A fond farewell to Tom O'Halloran
Okay, I know I shouldn't brag, but I can't help it. While parents of music students, as well as present-day and former students in the Carlisle School's instrumental music program prepare to say good-bye to retiring Band Director Tom O'Halloran at the 2006 Alumni Concert at Concord-Carlisle High School on Saturday night, I can't keep quiet! Whenever praise of our outstanding school music director comes up in the conversation, as it often has since the day he arrived in Carlisle, I'm sure to say "Didn't you know, I was the one who brought Tom O'Halloran to Carlisle." Of course, that's a bit of an exaggeration, but I have to admit I take special pride in being able to say something like that whenever I can.
I first met Tom O'Halloran back in 1979 when my son Tim was in the fifth grade at the Carlisle Public School. Janet Peckham was the instrumental music teacher when Tim decided to play trombone in the school band. Tom, who was teaching in the Belmont School System at the time, was suggested as a trombone teacher, so for the next four years I drove Tim to Belmont or to Tom's home in Boxborough for his weekly trombone lesson.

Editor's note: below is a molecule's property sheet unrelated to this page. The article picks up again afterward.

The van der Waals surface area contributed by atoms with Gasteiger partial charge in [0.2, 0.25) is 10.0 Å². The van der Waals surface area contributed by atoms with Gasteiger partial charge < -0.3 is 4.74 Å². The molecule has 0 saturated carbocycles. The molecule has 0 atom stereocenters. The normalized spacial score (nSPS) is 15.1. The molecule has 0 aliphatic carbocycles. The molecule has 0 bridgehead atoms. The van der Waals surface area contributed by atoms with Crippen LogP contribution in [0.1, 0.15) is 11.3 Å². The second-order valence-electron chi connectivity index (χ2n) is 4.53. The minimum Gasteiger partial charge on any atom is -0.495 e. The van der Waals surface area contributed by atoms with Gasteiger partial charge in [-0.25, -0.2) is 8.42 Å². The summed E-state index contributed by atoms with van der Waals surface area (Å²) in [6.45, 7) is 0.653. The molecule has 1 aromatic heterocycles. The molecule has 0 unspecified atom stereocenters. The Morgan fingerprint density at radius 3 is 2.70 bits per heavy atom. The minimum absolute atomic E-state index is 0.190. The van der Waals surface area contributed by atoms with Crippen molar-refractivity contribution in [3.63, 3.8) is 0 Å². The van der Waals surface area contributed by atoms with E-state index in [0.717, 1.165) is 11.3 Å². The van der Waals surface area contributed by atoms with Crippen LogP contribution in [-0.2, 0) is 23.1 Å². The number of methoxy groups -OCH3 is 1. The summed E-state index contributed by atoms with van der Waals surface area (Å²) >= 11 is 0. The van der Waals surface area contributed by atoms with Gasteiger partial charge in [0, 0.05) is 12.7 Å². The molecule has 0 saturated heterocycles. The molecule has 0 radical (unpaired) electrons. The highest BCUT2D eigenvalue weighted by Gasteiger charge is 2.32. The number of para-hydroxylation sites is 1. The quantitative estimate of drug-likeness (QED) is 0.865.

One Sunday morning in the spring of 1983 the phone rang and it was Tom on the line. "I just read an ad in the Sunday Boston Globe. They're looking for a music teacher in Carlisle. What do you think, should I apply?" he asked. "Oh, for sure you should apply," was my enthusiastic response. "I'll call the school principal, Dr. Matt King, the first thing in the morning." And yes, I called Dr. King the next morning and there weren't enough good things I could say about hiring Tom O'Halloran for the position.